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An account of the proceedings of a legislative body.

The Constitution of the U.S., Art. I, s.V, directs that 'each house shall keep a journal of its proceedings; and from time to time publish the same, excepting such parts as may, in their judgment, require secrecy.'

The constitutions of the several states contain similar provisions.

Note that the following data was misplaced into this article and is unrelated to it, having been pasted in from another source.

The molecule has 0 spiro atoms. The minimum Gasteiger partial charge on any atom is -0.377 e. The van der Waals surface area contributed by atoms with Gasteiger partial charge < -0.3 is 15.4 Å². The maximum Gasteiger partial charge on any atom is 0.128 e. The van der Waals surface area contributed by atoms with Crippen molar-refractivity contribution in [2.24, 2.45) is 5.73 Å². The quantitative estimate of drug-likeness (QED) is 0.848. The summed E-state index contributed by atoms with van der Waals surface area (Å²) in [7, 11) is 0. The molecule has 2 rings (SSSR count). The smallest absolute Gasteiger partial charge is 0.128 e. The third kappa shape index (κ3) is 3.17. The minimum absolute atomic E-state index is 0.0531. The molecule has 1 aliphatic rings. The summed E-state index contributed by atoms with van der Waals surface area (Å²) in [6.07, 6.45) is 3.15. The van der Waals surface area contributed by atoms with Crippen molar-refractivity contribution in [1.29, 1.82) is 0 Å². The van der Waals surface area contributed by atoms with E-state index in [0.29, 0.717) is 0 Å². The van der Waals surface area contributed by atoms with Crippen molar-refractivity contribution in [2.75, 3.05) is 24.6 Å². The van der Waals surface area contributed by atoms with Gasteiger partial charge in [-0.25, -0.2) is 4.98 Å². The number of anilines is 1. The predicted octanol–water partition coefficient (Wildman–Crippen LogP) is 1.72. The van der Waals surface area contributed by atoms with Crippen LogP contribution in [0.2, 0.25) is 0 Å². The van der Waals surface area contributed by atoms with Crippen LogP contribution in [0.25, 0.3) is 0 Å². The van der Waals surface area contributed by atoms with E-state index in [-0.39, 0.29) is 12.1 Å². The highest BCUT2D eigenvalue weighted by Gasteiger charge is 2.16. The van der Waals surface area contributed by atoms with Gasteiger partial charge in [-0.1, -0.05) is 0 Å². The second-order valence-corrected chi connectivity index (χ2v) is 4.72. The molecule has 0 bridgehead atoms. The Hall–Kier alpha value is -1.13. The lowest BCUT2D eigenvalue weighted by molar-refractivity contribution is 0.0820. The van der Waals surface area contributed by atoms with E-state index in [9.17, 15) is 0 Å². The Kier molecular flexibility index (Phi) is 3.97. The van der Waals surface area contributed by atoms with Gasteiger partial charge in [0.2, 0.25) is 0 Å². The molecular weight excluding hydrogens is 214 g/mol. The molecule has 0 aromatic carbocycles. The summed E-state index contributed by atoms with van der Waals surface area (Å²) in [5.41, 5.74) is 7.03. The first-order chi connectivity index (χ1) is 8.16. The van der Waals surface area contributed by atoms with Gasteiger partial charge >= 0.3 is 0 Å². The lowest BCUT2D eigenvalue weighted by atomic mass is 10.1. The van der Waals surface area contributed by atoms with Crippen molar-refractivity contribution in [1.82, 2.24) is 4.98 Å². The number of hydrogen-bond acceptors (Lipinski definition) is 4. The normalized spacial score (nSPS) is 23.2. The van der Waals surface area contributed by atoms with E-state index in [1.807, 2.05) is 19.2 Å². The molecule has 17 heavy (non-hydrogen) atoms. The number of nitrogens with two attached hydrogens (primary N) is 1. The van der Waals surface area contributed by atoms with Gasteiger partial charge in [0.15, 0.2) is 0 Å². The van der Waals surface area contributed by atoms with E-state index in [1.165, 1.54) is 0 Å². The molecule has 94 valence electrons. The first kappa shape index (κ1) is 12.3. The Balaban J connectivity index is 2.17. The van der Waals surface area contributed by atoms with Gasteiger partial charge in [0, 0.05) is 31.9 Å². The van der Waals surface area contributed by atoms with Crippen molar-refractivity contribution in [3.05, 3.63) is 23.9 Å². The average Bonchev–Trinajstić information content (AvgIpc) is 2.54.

The journal of either house is evidence of the action of that house upon all matters before it.

Mar. Law.

The book kept on board of a ship or other vessel which contains an account of the ship's course, with a short history of every occurrence during the voyage. Another name for logbook.

Common Law.

A book used among merchants in which the contents of the waste-book are separated every month and entered on the debtor and creditor side, for more convenient posting in the ledger.